written by Allyson Berent, DVM DACVIM
When we refer to gene therapy in Angelman Syndrome (AS), we are typically referring to a “viral delivery” or “virus vector” of the missing gene (UBE3A) or the missing protein (UBE3A protein) into the brain. AS is caused when the UBE3A gene is either missing or not functioning properly; replacing this gene or protein is expected to reverse many of the symptoms of Angelman Syndrome.
Dr. Edwin Weeber and his lab have been successful in replacing the UBE3A gene in ADULT mice; therefore, there is evidence to support that this strategy will be effective in humans as well. There are many questions in the Angelman community about the implications of gene therapy, as well as requests for a simplified explanation of the strategies. We hope the following information begins to address some of these questions.
For those that have not yet seen this segment recently aired on CBS Sunday Morning, please take a moment to watch it. This segment features a different genetic disorder that was cured with gene therapy…yes cured!
Agilis Biotherapeutics is working as expeditiously as possible, with Dr. Edwin Weeber, to bring a gene therapy for the treatment of Angelman Syndrome to human clinical trial. See a summary of their talks from 2015 FAST Gala here.
Additionally, there are dozens of neurologic disorders that are either preparing for, or are already in, human clinical trials. We are not the first and we certainly will NOT be the last. FAST is aggressively pursuing multiple strategies using gene therapy technology to develop treatments for Angelman Syndrome, including considering multiple vectors, as well as various modes of delivery. We are looking for the BEST, the SAFEST and the most EFFICACIOUS method.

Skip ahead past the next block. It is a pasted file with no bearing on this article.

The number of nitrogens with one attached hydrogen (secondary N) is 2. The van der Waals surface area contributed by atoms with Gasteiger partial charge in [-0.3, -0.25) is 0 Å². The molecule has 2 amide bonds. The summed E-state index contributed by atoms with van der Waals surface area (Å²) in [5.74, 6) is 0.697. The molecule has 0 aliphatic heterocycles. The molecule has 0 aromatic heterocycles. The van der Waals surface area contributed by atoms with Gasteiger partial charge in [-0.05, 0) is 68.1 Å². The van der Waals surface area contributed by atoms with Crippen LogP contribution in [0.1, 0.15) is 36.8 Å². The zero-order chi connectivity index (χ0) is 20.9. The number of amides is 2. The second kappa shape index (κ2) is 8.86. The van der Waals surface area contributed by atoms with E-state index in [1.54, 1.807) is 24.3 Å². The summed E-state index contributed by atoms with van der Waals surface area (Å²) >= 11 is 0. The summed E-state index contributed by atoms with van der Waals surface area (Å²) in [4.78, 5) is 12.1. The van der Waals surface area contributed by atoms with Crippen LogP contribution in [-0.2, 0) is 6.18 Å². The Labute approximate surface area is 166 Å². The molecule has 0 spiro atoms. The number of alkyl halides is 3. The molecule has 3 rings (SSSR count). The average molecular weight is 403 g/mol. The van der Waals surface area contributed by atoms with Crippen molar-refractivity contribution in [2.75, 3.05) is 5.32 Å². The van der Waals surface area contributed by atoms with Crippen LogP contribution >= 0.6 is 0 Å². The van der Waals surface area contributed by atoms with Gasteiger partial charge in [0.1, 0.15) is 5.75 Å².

Gene Therapy 101
A virus is modified so all the disease-causing elements are removed. The missing gene in Angelman Syndrome, UBE3A, is then placed inside this “safe” virus so that this virus can act as a vehicle to transport the UBE3A into the brain, where UBE3A is missing. The virus that has been used in Angelman Syndrome is AAV (associated adenovirus). In the CBS Sunday Morning segment, they used a lentivirus (HIV). The lentivirus is modified so that it no longer carries the HIV disease. The virus is used as a delivery vehicle (like a car) to get into brain cells. Once the virus is inside the brain it injects the gene into the brain cells (neurons) to produce the missing protein.
This approach has been used for various genetic disorders such as inherited blindness (awaiting FDA approval), SMA, Cystic Fibrosis, DMD, MPS, MLD, Batten Disease, San Filippo Syndrome, AADC, SCID, and others. In the last decade, gene therapy has been shown to be effective and safe.
FAST is working to have several gene therapy approaches ready for human clinical trial within the next 24 months.
Be ready to hear more about this at the FAST Science Summit on Friday December 2, 2016 in Chicago.